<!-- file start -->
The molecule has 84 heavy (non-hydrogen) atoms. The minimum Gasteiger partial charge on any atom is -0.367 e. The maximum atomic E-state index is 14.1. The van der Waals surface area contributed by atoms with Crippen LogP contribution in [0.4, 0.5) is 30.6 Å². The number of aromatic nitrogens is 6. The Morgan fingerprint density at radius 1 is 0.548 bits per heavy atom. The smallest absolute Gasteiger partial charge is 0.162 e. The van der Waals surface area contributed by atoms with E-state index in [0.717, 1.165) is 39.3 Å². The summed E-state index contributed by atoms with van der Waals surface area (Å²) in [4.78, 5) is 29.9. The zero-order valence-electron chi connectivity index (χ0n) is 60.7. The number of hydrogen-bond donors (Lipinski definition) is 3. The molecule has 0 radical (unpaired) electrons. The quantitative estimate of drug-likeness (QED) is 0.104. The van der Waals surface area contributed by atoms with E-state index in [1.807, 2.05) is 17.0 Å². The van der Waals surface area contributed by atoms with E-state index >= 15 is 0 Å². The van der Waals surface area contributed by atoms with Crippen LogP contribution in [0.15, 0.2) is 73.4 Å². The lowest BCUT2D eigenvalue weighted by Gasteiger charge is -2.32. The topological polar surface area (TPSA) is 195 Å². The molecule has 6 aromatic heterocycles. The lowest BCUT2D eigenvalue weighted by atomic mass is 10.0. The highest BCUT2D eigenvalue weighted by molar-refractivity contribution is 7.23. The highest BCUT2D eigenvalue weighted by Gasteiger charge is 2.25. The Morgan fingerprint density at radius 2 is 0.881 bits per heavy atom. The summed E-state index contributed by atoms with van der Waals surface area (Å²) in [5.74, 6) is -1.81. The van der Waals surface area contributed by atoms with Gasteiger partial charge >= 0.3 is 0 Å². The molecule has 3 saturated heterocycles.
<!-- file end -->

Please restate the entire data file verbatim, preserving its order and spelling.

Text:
The molecule has 84 heavy (non-hydrogen) atoms. The minimum Gasteiger partial charge on any atom is -0.367 e. The maximum atomic E-state index is 14.1. The van der Waals surface area contributed by atoms with Crippen LogP contribution in [0.4, 0.5) is 30.6 Å². The number of aromatic nitrogens is 6. The Morgan fingerprint density at radius 1 is 0.548 bits per heavy atom. The smallest absolute Gasteiger partial charge is 0.162 e. The van der Waals surface area contributed by atoms with E-state index in [0.717, 1.165) is 39.3 Å². The summed E-state index contributed by atoms with van der Waals surface area (Å²) in [4.78, 5) is 29.9. The zero-order valence-electron chi connectivity index (χ0n) is 60.7. The number of hydrogen-bond donors (Lipinski definition) is 3. The molecule has 0 radical (unpaired) electrons. The quantitative estimate of drug-likeness (QED) is 0.104. The van der Waals surface area contributed by atoms with E-state index in [1.807, 2.05) is 17.0 Å². The van der Waals surface area contributed by atoms with E-state index >= 15 is 0 Å². The van der Waals surface area contributed by atoms with Crippen LogP contribution in [0.15, 0.2) is 73.4 Å². The lowest BCUT2D eigenvalue weighted by Gasteiger charge is -2.32. The topological polar surface area (TPSA) is 195 Å². The molecule has 6 aromatic heterocycles. The lowest BCUT2D eigenvalue weighted by atomic mass is 10.0. The highest BCUT2D eigenvalue weighted by molar-refractivity contribution is 7.23. The highest BCUT2D eigenvalue weighted by Gasteiger charge is 2.25. The Morgan fingerprint density at radius 2 is 0.881 bits per heavy atom. The summed E-state index contributed by atoms with van der Waals surface area (Å²) in [5.74, 6) is -1.81. The van der Waals surface area contributed by atoms with Gasteiger partial charge >= 0.3 is 0 Å². The molecule has 3 saturated heterocycles.